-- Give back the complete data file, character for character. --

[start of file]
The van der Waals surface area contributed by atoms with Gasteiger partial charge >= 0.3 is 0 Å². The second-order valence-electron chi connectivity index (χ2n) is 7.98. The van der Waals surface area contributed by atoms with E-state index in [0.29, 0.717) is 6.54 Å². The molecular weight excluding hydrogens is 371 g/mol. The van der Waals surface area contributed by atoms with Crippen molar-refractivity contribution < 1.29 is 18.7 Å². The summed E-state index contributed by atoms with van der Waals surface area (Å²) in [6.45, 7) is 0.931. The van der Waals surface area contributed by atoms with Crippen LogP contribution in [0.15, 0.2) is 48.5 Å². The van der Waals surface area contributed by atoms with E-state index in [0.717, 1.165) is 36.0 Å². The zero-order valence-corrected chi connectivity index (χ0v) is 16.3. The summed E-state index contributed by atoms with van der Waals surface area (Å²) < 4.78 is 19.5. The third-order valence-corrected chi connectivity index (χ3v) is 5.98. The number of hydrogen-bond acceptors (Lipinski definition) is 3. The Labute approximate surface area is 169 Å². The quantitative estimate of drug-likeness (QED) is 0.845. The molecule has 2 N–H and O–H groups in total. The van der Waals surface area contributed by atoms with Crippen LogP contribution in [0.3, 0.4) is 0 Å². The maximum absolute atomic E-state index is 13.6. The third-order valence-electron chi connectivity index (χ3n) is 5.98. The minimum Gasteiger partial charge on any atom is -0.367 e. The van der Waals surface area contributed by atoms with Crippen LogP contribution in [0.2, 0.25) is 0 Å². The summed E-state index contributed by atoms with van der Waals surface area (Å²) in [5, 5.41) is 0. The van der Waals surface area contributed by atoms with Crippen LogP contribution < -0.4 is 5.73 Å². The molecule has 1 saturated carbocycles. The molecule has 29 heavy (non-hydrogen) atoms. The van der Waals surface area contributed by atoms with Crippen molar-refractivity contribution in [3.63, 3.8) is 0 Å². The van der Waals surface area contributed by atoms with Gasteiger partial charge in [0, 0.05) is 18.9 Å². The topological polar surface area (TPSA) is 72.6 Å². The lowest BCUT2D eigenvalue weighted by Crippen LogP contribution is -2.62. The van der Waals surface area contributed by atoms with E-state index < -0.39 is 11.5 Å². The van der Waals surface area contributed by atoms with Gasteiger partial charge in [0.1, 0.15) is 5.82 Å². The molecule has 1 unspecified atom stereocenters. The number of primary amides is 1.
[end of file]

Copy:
The van der Waals surface area contributed by atoms with Gasteiger partial charge >= 0.3 is 0 Å². The second-order valence-electron chi connectivity index (χ2n) is 7.98. The van der Waals surface area contributed by atoms with E-state index in [0.29, 0.717) is 6.54 Å². The molecular weight excluding hydrogens is 371 g/mol. The van der Waals surface area contributed by atoms with Crippen molar-refractivity contribution < 1.29 is 18.7 Å². The summed E-state index contributed by atoms with van der Waals surface area (Å²) in [6.45, 7) is 0.931. The van der Waals surface area contributed by atoms with Crippen LogP contribution in [0.15, 0.2) is 48.5 Å². The van der Waals surface area contributed by atoms with E-state index in [0.717, 1.165) is 36.0 Å². The zero-order valence-corrected chi connectivity index (χ0v) is 16.3. The summed E-state index contributed by atoms with van der Waals surface area (Å²) < 4.78 is 19.5. The third-order valence-corrected chi connectivity index (χ3v) is 5.98. The number of hydrogen-bond acceptors (Lipinski definition) is 3. The Labute approximate surface area is 169 Å². The quantitative estimate of drug-likeness (QED) is 0.845. The molecule has 2 N–H and O–H groups in total. The van der Waals surface area contributed by atoms with Crippen LogP contribution in [0.3, 0.4) is 0 Å². The maximum absolute atomic E-state index is 13.6. The third-order valence-electron chi connectivity index (χ3n) is 5.98. The minimum Gasteiger partial charge on any atom is -0.367 e. The van der Waals surface area contributed by atoms with Crippen LogP contribution in [0.2, 0.25) is 0 Å². The summed E-state index contributed by atoms with van der Waals surface area (Å²) in [5, 5.41) is 0. The van der Waals surface area contributed by atoms with Crippen LogP contribution < -0.4 is 5.73 Å². The molecule has 1 saturated carbocycles. The molecule has 29 heavy (non-hydrogen) atoms. The van der Waals surface area contributed by atoms with Crippen molar-refractivity contribution in [3.63, 3.8) is 0 Å². The van der Waals surface area contributed by atoms with Gasteiger partial charge in [0, 0.05) is 18.9 Å². The topological polar surface area (TPSA) is 72.6 Å². The lowest BCUT2D eigenvalue weighted by Crippen LogP contribution is -2.62. The van der Waals surface area contributed by atoms with E-state index < -0.39 is 11.5 Å². The van der Waals surface area contributed by atoms with Gasteiger partial charge in [0.1, 0.15) is 5.82 Å². The molecule has 1 unspecified atom stereocenters. The number of primary amides is 1.